Neil Gaiman and his familiar unruly locks were greeted with a standing ovation Monday night at the Majestic Theater, which he humbly waved off urging the audience to take their seats. "I love you," he said to his adoring audience.
The event was bittersweet for Gaiman's fans which span multiple genres: graphic novels, adult novels and novellas, children's books and of course, the most recent reboot of everyone's favorite Doctor. This book tour for his latest novel, Ocean at the End of the Lane, will be his last in the U.S., but this final stop in Dallas was special because, in a way, this is where it all began. Here's the highlights.
It Began in Dallas. Or Maybe It Ended Here. The first several pages of Ocean at the End of the Lane were written right here in Dallas last April at Bolsa Mercado where he drank a lot of tea. Tea, he emphasized, not coffee--c'mon guys, he's English. In reality, those first pages of the novel were the last pages he wrote for the book and then he went on to type the entire novel right here in Dallas while his wife and musician Amanda Palmer mixed her latest album at John Congleton's Elmwood Recording studio. "I bet I could get some free coffee from this, huh?" he realized. Probably, but we recommend offering up some of their best black tea.
We Can't Get Enough Doctor Who Of the questions submitted to Gaiman on index cards he took out at least half of them which all asked the same question: What is it like to work on Doctor Who? Don't worry, the contributing writer for the rebooted series left one in as a representative for all us Whovians out there in the crowd. "Are you going to clap every time I say Doctor Who?," Gaiman asked after yet another enthusiastic outburst from the crowd at the mention of the cult BBC show. The answer was a resounding 'yes.'He went on to praise all the cool Doctor Who t-shirts he's seen on this tour, despite his suspicions that they're not BBC licensed. (I have a feeling he'll keep our secret.)
The Majestic Theater is a Treasure and a Gift The Dallas crowd is the only stop on his tour that was graced with not one, but two special readings by Neil Gaiman. The author planned to only perform one reading from Ocean at the End of the Lane as he has done in all of his other tour spots. However, after experiencing the beauty and magnificence of Dallas' Majestic Theater, he knew he had to do something special. When else will I have a chance to read my work in a place like this? he asked. And with that and an oh-so-appropriate segue from 10-year-old audience member Emily, Gaiman read an excerpt from his yet-to-be released children's book titled, Fortunately, the Milk--a charming story about a father whose mission to retrieve milk for his children's breakfast but is interfered by the time-space continuum, pirates and more. It is due for release in September.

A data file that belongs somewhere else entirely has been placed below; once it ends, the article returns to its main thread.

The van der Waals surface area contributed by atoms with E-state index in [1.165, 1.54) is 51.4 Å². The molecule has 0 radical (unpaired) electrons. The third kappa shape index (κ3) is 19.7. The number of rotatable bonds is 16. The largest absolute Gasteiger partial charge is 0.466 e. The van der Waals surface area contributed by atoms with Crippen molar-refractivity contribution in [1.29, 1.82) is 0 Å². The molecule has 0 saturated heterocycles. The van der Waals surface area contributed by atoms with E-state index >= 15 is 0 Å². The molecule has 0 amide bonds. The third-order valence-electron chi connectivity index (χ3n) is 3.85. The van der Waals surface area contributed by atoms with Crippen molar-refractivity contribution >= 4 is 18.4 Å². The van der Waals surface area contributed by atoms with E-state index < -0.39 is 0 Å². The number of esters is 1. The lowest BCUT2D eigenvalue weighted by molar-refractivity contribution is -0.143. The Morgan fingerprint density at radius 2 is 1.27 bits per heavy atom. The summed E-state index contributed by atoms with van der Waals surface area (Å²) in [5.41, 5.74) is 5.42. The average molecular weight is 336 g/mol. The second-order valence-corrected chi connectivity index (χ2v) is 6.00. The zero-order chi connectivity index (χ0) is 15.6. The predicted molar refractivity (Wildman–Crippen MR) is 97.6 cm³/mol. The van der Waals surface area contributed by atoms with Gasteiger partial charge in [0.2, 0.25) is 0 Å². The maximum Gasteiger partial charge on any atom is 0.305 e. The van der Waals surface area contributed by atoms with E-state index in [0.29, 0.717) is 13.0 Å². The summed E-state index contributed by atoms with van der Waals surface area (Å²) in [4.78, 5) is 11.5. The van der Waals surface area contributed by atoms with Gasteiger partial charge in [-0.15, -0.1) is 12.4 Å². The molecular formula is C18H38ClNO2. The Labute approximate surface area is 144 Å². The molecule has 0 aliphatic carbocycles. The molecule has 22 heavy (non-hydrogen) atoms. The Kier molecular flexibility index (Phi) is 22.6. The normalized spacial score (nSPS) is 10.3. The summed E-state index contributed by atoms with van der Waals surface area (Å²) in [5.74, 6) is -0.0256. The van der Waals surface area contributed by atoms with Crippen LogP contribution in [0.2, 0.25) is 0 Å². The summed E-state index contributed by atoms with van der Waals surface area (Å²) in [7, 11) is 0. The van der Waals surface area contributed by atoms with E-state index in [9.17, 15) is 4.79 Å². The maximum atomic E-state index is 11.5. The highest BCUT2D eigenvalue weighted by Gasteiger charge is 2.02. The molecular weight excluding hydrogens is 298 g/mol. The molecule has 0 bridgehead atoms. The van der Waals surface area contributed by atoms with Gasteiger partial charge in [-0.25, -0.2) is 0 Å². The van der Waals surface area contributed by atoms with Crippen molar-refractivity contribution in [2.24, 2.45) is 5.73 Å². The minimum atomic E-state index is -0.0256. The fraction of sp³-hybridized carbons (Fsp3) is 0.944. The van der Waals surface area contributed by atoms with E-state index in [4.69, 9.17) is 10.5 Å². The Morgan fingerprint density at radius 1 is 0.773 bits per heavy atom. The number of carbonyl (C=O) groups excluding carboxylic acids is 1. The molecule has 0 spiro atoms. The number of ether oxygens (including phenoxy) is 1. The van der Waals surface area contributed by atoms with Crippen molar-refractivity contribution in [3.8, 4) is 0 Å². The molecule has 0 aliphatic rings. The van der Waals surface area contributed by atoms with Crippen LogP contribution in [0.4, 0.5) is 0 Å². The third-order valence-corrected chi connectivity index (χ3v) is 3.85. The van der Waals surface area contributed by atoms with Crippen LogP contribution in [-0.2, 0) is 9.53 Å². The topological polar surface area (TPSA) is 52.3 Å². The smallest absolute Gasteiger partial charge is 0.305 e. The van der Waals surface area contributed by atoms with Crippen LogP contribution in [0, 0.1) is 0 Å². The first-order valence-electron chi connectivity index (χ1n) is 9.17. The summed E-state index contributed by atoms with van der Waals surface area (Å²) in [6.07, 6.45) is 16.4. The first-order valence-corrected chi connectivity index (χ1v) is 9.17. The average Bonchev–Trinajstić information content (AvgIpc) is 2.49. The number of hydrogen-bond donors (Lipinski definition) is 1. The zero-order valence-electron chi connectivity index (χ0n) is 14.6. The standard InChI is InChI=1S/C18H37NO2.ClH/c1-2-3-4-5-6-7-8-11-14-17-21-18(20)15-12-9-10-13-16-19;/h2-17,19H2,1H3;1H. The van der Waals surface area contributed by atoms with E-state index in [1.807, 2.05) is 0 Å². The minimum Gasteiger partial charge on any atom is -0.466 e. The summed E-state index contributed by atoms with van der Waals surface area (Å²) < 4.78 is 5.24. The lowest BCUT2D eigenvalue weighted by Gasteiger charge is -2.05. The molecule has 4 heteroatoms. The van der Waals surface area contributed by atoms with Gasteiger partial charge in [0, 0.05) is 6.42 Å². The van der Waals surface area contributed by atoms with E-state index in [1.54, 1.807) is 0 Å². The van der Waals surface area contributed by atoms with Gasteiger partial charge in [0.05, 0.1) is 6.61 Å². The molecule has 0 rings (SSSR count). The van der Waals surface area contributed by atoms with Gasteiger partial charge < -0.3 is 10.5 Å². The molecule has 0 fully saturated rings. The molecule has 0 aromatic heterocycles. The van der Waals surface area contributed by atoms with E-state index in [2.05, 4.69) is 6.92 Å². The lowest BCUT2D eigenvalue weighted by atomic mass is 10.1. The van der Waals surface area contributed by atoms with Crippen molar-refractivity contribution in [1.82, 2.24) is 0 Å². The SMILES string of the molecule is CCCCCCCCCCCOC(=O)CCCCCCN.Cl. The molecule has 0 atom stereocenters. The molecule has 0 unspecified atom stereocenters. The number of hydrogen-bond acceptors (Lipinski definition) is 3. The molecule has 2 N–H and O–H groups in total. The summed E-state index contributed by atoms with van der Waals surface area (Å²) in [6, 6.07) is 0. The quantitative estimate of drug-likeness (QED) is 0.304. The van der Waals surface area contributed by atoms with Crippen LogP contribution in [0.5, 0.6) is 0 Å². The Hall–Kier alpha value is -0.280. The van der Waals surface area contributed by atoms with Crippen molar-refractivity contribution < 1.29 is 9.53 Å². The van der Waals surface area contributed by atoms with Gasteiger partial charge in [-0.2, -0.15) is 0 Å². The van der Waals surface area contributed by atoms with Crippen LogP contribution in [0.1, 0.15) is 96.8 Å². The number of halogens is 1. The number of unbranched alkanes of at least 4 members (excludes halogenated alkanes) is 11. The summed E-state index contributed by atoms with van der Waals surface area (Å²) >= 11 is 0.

We Are Slaves To Our Cell Phones Have we become immune to those pre-movie public courtesy announcements asking us to turn off our cell phones? Apparently. Sure, Arts & Letters Live Program Manager Kate Hutton asked that we turn off all cell phones before the program began. And sure, a lot of people ignored her or simply turned them to silent or vibrate instead. But when Neil Gaiman pleadingly re-emphasized the point before his first reading, you'd think it would be a point well taken. Especially, when he pointed out that we're in Texas--so somebody might shoot you. Not so much. Not one but two cell phones could be heard during the author's reading of Ocean at the End of the Lane. Perhaps they were calling each other.
He Won't Be Trading His Signature Wardrobe For Doctor Who Shirts Anytime Soon Ahh, the Q&A portion of the night. The opportunity we all look forward to--where readers, fans and the like delve into the minds of our favorite literary idols. We can ask any question we want, write it on a card and hope and pray that ours gets chosen. Take for example the lucky fan who asked, "Why do you always wear so much black?" We all held our breath waiting for the answer to that burning question: "I have no ingenuity, and it goes with anything as long it's also black." Genius.
What Would He Offer in His Own Version of an Oprah Give-Away? Easy--Each and every one of us would get an Amber Pilot 832 fountain pen which he pulled out of his breast pocket to show us. He's used it to sign over 27,000 signatures in this book tour alone and it hasn't skipped once. "I am in love with this pen," Gaiman said. Oh, and he would also give us all his favorite ink to go along with it, called Black Swan & English Rose. "It's a stupid name," he said, "But it's great because it looks like dried blood."
The Reason This Is His Last U.S. Book Tour "Look at you," Gaiman exclaimed, "For God's sake, there are 1,500 of you, and there would be even more if we had the room. But there's only one author with one [signing] hand....It's always lovely, and I love meeting all the people. But at the end of the night, I look at my hand and just say, "Why?"
It's true. Gaiman gives each of his 1,500 fans a few personal moments: the last tweet from an excited fan launched at 3 a.m. Tuesday morning. He'd finally made it to the front of the line.